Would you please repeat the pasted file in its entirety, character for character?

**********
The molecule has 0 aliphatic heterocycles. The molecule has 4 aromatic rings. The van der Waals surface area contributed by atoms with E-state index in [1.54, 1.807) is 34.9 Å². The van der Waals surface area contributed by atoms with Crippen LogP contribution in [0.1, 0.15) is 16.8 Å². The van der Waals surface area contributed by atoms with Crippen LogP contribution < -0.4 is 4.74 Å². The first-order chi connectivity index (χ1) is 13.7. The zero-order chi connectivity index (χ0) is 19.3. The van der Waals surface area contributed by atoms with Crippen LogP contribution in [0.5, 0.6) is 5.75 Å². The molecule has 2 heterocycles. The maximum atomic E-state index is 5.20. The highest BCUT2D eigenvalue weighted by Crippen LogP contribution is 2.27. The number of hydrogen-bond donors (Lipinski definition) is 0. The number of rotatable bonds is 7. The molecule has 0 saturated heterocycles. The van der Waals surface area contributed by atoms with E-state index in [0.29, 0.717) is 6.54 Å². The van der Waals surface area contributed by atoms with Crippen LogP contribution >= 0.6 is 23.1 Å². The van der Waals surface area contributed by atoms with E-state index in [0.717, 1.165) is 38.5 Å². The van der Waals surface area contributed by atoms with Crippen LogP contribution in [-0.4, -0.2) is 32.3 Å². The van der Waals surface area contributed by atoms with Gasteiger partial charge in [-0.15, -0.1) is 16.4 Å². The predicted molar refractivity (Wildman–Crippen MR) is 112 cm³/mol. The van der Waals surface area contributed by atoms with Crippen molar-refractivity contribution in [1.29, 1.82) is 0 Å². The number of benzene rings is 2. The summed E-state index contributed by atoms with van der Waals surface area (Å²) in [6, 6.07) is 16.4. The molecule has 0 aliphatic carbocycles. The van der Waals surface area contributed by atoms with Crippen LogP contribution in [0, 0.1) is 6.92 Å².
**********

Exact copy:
The molecule has 0 aliphatic heterocycles. The molecule has 4 aromatic rings. The van der Waals surface area contributed by atoms with E-state index in [1.54, 1.807) is 34.9 Å². The van der Waals surface area contributed by atoms with Crippen LogP contribution in [0.1, 0.15) is 16.8 Å². The van der Waals surface area contributed by atoms with Crippen LogP contribution < -0.4 is 4.74 Å². The first-order chi connectivity index (χ1) is 13.7. The zero-order chi connectivity index (χ0) is 19.3. The van der Waals surface area contributed by atoms with Crippen LogP contribution in [0.5, 0.6) is 5.75 Å². The molecule has 2 heterocycles. The maximum atomic E-state index is 5.20. The highest BCUT2D eigenvalue weighted by Crippen LogP contribution is 2.27. The number of hydrogen-bond donors (Lipinski definition) is 0. The number of rotatable bonds is 7. The molecule has 0 saturated heterocycles. The van der Waals surface area contributed by atoms with E-state index in [0.29, 0.717) is 6.54 Å². The van der Waals surface area contributed by atoms with Crippen LogP contribution >= 0.6 is 23.1 Å². The van der Waals surface area contributed by atoms with E-state index in [0.717, 1.165) is 38.5 Å². The van der Waals surface area contributed by atoms with Crippen LogP contribution in [-0.4, -0.2) is 32.3 Å². The van der Waals surface area contributed by atoms with Gasteiger partial charge in [-0.15, -0.1) is 16.4 Å². The predicted molar refractivity (Wildman–Crippen MR) is 112 cm³/mol. The van der Waals surface area contributed by atoms with Crippen molar-refractivity contribution in [1.29, 1.82) is 0 Å². The number of benzene rings is 2. The summed E-state index contributed by atoms with van der Waals surface area (Å²) in [6, 6.07) is 16.4. The molecule has 0 aliphatic carbocycles. The van der Waals surface area contributed by atoms with Crippen LogP contribution in [0, 0.1) is 6.92 Å².